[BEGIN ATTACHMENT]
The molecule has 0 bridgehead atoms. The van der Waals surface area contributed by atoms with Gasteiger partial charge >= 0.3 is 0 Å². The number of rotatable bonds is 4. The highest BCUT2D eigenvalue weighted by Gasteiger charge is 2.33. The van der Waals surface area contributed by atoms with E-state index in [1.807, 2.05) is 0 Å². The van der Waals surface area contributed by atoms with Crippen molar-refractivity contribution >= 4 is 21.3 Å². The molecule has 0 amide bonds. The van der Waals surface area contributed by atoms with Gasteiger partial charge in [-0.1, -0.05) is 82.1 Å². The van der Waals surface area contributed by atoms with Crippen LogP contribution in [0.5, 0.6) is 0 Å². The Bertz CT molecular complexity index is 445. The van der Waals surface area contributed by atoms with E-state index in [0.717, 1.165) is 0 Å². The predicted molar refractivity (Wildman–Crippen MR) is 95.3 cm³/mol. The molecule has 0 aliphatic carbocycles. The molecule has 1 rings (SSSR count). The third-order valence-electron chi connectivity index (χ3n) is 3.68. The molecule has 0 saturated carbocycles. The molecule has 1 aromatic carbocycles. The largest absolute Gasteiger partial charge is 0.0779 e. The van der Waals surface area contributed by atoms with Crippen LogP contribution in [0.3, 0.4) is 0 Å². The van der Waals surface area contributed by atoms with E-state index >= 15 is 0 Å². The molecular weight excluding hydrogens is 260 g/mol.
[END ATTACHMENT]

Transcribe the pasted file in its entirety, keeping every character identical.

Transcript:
The molecule has 0 bridgehead atoms. The van der Waals surface area contributed by atoms with Gasteiger partial charge >= 0.3 is 0 Å². The number of rotatable bonds is 4. The highest BCUT2D eigenvalue weighted by Gasteiger charge is 2.33. The van der Waals surface area contributed by atoms with E-state index in [1.807, 2.05) is 0 Å². The van der Waals surface area contributed by atoms with Crippen molar-refractivity contribution >= 4 is 21.3 Å². The molecule has 0 amide bonds. The van der Waals surface area contributed by atoms with Gasteiger partial charge in [-0.1, -0.05) is 82.1 Å². The van der Waals surface area contributed by atoms with Crippen LogP contribution in [0.5, 0.6) is 0 Å². The Bertz CT molecular complexity index is 445. The van der Waals surface area contributed by atoms with E-state index in [0.717, 1.165) is 0 Å². The predicted molar refractivity (Wildman–Crippen MR) is 95.3 cm³/mol. The molecule has 0 aliphatic carbocycles. The molecule has 1 rings (SSSR count). The third-order valence-electron chi connectivity index (χ3n) is 3.68. The molecule has 0 saturated carbocycles. The molecule has 1 aromatic carbocycles. The largest absolute Gasteiger partial charge is 0.0779 e. The van der Waals surface area contributed by atoms with Crippen LogP contribution in [0.3, 0.4) is 0 Å². The van der Waals surface area contributed by atoms with E-state index >= 15 is 0 Å². The molecular weight excluding hydrogens is 260 g/mol.